Warehouse Operations Holiday Ready – 5 Small Ways to Make a Big Difference
Warehouse operations make a big difference. Improving operational efficiency is critical to increasing throughput and inventory accuracy, reducing picking and shipping errors, decreasing the amount of labor required, and maximizing warehouse storage capacity. Streamlining warehouse operations drives significant time and cost savings; 60% of managers agree that large time and cost savings can be achieved by cutting just a few seconds from everyday workflow warehouse operations.
Many facility managers believe improving facility warehouse operations requires a substantial automation investment or an extensive overhaul of existing operations. However, this just is not the case. Sometimes little things have the biggest impact on an overall warehouse improvement effort.
- Re-slot your pick positions: Since pickers can spend close to 60% of their time traveling (afoot or on a forklift or walkie), it’s a good idea to minimize that time-spend when possible. A good product slotting strategy can reduce travel time by reducing picking labor, ultimately leading to better productivity in the warehouse. Slotting should be reviewed and optimized on a regular basis; in fact, busy operations re-slot their fast moving, high-profit SKU’s every day.
- Consider a long-term software investment: When it comes to warehouse automation, it’s important to consider ROI over the long term, instead of just the short-term benefits. SI Systems’ SI-IWS Warehouse Control System (WES software, for example, offers a modular design that allows you to add functional modules as your business grows. Since all modules are pre-integrated into the base system, you can easily enable other modules and features into the WES to streamline operations and drive efficiency over time.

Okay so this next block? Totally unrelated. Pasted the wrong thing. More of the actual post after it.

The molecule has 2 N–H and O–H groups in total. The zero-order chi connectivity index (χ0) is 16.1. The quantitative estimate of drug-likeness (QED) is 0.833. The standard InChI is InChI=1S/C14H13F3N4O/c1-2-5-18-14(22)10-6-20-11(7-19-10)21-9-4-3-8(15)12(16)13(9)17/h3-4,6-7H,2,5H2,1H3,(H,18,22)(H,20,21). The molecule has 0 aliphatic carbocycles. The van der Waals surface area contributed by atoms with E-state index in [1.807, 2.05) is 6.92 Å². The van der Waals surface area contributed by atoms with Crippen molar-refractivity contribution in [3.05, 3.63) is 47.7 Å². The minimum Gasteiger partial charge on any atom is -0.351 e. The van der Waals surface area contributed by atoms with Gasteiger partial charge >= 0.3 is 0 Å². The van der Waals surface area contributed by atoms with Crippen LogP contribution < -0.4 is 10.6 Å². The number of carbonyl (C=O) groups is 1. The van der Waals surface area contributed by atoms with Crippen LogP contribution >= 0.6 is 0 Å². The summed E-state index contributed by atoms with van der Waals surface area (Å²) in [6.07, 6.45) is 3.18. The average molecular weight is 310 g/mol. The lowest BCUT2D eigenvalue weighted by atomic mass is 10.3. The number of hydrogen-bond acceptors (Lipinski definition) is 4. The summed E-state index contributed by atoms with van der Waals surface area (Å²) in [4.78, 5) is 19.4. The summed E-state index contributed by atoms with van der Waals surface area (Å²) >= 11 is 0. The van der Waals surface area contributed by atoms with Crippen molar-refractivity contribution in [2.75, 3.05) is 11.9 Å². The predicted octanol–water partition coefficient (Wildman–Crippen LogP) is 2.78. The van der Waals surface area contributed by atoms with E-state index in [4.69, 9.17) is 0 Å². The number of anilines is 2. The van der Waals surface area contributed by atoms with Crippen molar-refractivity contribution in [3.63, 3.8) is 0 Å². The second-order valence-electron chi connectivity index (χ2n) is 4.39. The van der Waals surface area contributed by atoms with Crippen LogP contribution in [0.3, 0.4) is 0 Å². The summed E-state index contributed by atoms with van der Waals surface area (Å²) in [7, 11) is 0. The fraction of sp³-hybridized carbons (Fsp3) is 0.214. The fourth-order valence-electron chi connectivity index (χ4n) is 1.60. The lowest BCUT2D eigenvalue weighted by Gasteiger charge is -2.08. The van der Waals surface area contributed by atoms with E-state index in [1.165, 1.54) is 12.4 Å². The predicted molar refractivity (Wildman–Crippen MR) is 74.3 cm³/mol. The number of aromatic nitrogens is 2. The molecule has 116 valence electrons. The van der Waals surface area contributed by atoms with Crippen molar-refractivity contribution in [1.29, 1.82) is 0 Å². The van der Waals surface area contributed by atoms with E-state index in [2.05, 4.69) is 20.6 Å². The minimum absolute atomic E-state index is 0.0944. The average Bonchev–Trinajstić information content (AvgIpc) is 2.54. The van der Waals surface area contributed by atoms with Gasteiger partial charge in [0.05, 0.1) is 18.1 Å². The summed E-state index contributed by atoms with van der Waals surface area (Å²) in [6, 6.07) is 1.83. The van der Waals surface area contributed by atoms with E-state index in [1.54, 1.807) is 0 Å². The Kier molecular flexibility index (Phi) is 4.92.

- Properly train employees: Educating employees about warehouse safety isn’t just about preventing injuries and illnesses; studies show there’s a direct link between safety and workplace performance. However, employees need more training than the basics of how to run machinery in their area. To improve workplace productivity, be sure to properly train employees (both new and veteran workers) on a consistent basis. Regular, frequent updates and refresher courses should be included in a training program and preventing unsafe acts should be a part of the company culture. Employees who are trained in safety operations are less likely to have accidents, and therefore better able to be productive and efficient in their daily tasks.
- Use proper lighting: Dark and cluttered aisles make it difficult for forklifts and workers on the floor to see one another, resulting in forklift collisions and other dangerous situations. Rectangular rack rows and circular fixtures can also hinder visibility. However, proper light distribution can significantly improve an operation; utilizing the correct lighting geometry can reduce picking errors on its own. Additional benefits to using proper lighting include energy savings, tax breaks, and utility rebates that accompany energy-efficient lighting systems.
- Measure data: Running a warehouse without keeping extensive records and taking measurements from these records leaves you with no more than a shot in the dark about what drives the greatest efficiency in your warehouse operations. Specific measurements will vary, depending on the business, but may include intake, output, carryover, average time in warehouse, labor cost of operation per item, and productivity. The key is to have real, actionable data; you must understand what’s happening from a high level in order to make effective changes.
In today’s competitive, consumer-driven landscape, it’s critical for your warehouse operations to run at its fullest potential. The above list outlines just a few of the ways you can streamline operations, drive efficiency, and reduce costs – without breaking the bank.
SI Systems has been providing world class automated software and material handling systems to order fulfillment, distribution center, warehouse, manufacturing and assembly operations for over 50 years. Systems include WMS (Warehouse Management Systems), WCS (Warehouse Control Systems), and WES (Warehouse Execution Systems) software, order fulfillment dispensing A-Frames, towline in-floor conveyor, slotting and integration services. Visit www.sihs.com for more information and white papers on this subject or email: firstname.lastname@example.org.